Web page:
2. Age Page: HIV, AIDS, and older
people. National Institute on Aging.
www.nia.nih.gov/HealthInformation/Publications/hiv-aids.htm. Accessed July 7,
3. Zagaria ME. The aging population
and sexually transmitted diseases. Presented at: American Society of
Consultant Pharmacists Midyear Conference; May 16, 2008; Las Vegas, NV.
4. Zagaria ME. Sexually transmitted
diseases in older patients. US Pharm. 2003;23(12):26-29.
5. Isselbacher KJ, Martin JB,
Braunwald E, et al, eds. Harrison's Principles of Internal Medicine.
13th ed. New York, NY: McGraw-Hill, Inc; 1994:262.
6. Rosen RC, Wing R, Schneider S,
Gendrano N. Epidemiology of erectile dysfunction: the role of medical
comorbidities and lifestyle factors. Urol Clin North Am. 2005;32:403-417.
7. Nicolosi A, Moreira ED Jr, Villa
M, Glasser DB. A population study of the association between sexual function,
sexual satisfaction and depressive symptoms in men. J Affect Disord.
8. Morley JE, Tariq SH. Sexual
dysfunction in older persons. In: Hazzard WR, Blass JP, Halter JB, et al, eds. Principles
of Geriatric Medicine and Gerontology. 5th ed. New York, NY: McGraw-Hill,
9. Araujo AB, Durante R, Feldman HA,
et al. The relationship between depressive symptoms and male erectile
dysfunction: cross-sectional results from the Massachusetts Male Aging Study. Psychosom
10. HIV disease in individuals ages
fifty and above. Health Resources and Services Administration. U.S. Department
of Health and Human Services. February 2001. http://hab.hrsa.gov/
Accessed July 14, 2008.
11. Beers MH, Berkow R, eds. The
Merck Manual of Geriatrics. 3rd ed. Whitehouse Station, NJ: Merck & Co.;
12. Slusher MP. Patterns of sexual
behavior among younger and older gay men. Presented at: Gerontological Society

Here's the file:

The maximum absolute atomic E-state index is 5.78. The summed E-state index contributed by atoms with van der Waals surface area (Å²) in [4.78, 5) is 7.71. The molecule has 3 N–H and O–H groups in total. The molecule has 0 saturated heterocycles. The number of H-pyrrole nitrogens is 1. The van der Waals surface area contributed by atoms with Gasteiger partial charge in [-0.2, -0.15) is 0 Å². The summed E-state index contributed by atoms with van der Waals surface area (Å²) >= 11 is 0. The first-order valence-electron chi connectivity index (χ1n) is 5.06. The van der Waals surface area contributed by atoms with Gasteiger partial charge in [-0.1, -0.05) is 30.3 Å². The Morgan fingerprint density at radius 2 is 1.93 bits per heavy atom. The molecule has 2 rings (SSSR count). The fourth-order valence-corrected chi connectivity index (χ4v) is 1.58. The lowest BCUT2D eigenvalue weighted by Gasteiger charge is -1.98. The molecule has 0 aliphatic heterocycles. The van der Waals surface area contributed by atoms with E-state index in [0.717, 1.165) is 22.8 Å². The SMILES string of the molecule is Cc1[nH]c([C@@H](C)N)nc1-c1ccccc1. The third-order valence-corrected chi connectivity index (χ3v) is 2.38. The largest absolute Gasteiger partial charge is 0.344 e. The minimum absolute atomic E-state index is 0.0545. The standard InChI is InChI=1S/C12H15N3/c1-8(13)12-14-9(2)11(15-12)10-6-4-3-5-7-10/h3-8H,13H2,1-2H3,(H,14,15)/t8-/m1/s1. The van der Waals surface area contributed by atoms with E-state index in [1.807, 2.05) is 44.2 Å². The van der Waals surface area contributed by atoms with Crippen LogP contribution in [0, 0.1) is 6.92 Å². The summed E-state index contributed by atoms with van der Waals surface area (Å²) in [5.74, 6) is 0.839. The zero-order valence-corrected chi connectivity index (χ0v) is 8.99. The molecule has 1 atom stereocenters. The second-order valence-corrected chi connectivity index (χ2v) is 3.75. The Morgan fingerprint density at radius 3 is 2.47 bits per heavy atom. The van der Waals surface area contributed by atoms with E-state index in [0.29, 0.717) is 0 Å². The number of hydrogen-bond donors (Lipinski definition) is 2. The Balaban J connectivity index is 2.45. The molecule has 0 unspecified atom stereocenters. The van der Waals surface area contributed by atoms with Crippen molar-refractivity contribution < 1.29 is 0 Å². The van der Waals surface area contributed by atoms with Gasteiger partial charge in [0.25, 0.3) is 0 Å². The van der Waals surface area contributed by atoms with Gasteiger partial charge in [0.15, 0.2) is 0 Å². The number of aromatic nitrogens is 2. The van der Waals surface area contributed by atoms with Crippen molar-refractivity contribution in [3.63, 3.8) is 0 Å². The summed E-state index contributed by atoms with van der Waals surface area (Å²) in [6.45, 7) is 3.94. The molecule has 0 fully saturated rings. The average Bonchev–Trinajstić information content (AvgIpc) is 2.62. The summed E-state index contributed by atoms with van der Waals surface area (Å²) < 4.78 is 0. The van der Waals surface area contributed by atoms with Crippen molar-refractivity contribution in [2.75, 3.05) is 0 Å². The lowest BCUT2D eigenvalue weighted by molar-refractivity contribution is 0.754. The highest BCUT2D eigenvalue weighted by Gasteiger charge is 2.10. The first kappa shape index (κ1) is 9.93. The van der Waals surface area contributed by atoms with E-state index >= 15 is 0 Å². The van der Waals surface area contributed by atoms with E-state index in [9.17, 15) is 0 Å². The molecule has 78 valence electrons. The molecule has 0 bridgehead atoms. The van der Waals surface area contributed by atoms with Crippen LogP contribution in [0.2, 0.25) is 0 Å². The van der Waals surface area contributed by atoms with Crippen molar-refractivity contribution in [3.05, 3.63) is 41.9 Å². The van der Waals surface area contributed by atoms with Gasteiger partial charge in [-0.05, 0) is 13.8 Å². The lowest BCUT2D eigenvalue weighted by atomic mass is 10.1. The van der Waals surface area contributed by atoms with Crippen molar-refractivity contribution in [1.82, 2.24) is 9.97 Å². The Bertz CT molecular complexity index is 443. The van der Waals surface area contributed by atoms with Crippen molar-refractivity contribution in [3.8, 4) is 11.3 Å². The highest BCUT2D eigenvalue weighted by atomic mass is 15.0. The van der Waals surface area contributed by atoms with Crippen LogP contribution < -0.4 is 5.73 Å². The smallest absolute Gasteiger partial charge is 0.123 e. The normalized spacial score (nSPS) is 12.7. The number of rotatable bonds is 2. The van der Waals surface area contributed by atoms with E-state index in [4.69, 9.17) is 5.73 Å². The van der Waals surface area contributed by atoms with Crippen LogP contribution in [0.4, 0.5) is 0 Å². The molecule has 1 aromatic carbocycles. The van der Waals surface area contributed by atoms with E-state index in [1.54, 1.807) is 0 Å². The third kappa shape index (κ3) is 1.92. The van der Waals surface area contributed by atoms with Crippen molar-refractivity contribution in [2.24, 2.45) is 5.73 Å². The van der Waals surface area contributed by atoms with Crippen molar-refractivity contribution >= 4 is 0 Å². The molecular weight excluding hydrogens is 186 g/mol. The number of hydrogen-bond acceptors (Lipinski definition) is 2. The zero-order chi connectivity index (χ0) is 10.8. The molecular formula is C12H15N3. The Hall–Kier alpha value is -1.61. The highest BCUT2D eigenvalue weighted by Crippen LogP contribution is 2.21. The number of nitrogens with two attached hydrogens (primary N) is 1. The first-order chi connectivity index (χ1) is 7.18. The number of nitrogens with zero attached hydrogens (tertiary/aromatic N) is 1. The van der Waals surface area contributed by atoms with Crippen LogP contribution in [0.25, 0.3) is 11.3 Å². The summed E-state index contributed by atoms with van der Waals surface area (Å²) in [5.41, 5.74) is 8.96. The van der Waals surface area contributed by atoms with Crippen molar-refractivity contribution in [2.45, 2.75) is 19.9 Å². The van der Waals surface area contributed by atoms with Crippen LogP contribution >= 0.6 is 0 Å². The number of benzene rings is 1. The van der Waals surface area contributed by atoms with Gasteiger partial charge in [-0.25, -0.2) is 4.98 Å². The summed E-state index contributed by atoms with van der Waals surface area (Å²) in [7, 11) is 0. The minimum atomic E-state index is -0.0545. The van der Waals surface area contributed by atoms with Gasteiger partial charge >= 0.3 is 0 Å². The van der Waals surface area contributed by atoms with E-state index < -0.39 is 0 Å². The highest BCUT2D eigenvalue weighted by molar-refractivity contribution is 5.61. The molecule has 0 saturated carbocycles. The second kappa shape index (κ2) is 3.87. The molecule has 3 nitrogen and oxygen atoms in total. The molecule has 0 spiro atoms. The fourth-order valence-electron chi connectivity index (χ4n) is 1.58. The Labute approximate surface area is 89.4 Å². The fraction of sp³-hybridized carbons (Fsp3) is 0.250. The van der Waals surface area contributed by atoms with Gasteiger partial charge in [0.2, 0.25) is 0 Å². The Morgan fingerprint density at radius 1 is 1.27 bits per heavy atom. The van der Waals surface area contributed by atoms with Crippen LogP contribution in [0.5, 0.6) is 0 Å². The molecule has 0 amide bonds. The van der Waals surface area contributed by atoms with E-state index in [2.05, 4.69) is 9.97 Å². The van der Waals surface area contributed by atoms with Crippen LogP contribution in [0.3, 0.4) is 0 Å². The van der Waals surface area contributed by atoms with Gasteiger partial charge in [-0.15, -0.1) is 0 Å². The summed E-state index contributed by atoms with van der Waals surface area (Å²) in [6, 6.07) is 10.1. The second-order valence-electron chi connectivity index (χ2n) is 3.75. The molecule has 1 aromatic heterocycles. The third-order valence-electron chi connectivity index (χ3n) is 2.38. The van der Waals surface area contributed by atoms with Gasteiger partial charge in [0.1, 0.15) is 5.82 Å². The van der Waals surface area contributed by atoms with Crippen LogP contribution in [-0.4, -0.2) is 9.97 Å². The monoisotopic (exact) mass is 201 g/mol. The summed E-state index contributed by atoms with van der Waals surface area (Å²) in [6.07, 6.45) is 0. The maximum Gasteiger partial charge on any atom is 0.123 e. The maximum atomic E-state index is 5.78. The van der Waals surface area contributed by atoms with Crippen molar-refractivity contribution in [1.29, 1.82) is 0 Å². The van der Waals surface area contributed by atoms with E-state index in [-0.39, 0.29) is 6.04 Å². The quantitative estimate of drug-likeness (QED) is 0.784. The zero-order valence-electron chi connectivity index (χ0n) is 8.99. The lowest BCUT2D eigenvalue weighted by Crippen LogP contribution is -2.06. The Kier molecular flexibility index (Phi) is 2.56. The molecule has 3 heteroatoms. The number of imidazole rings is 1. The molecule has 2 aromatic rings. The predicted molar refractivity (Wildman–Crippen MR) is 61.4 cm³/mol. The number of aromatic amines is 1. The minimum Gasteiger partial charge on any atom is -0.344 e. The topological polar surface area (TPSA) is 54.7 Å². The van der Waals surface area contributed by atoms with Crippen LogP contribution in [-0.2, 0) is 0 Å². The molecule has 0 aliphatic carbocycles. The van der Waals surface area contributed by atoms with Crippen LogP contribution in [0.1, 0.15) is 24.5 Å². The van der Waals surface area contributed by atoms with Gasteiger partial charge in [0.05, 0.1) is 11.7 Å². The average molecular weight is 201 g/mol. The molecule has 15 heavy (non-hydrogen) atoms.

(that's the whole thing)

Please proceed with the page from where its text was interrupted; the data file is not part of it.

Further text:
of America Scientific Meeting; November 18-22, 1994; Atlanta, GA.
13. Linsk NL. HIV among older
adults: age-specific issues in prevention and treatment. AIDS Read.
14. Knodel LC. Sexually transmitted
diseases. In: DiPiro JT, Talbert RL, Yee GC, et al, eds. Pharmacotherapy: A
Pathophysiologic Approach. 6th ed. New York, NY: McGraw-Hill, Inc;
15. Sex diseases in many gay
men go unfound, experts say. New York Times. March 12, 2008:A21.
16. STD Treatment Guidelines 2006.
The Centers for Disease Control and Prevention (CDC). Updated April 2007.
www.cdc.gov/std/treatment/. Accessed March 16, 2008.
17. Howland RD, Mycek MJ. Pharmacology.
3rd ed. Philadelphia, PA: Lippincott Williams & Wilkins; 2006:433-452.
18. Clark A, Stein CR, Townsend ML.
Drug-drug interactions with HIV antiretroviral therapy. US Pharm.
May 1, 2008.
19. Update to CDC's Sexually
Transmitted Diseases Treatment Guidelines, 2006: fluoroquinolones no
longer recommended for treatment of gonococcal infections. April 13, 2007.
March 15, 2008.
20. Semla TP, Beizer JL, Higbee MD. Geriatric
Dosage Handbook. 12th ed. Hudson, OH: Lexi-Comp, Inc; 2007:267.
21. Beers MH, Porter RS, Jones TV,
et al. The Merck Manual of Diagnosis and Therapy. 18th ed. Whitehouse
Station, NJ: Merck Research Laboratories; 2006:1650-1664.
To comment on this article, contact email@example.com.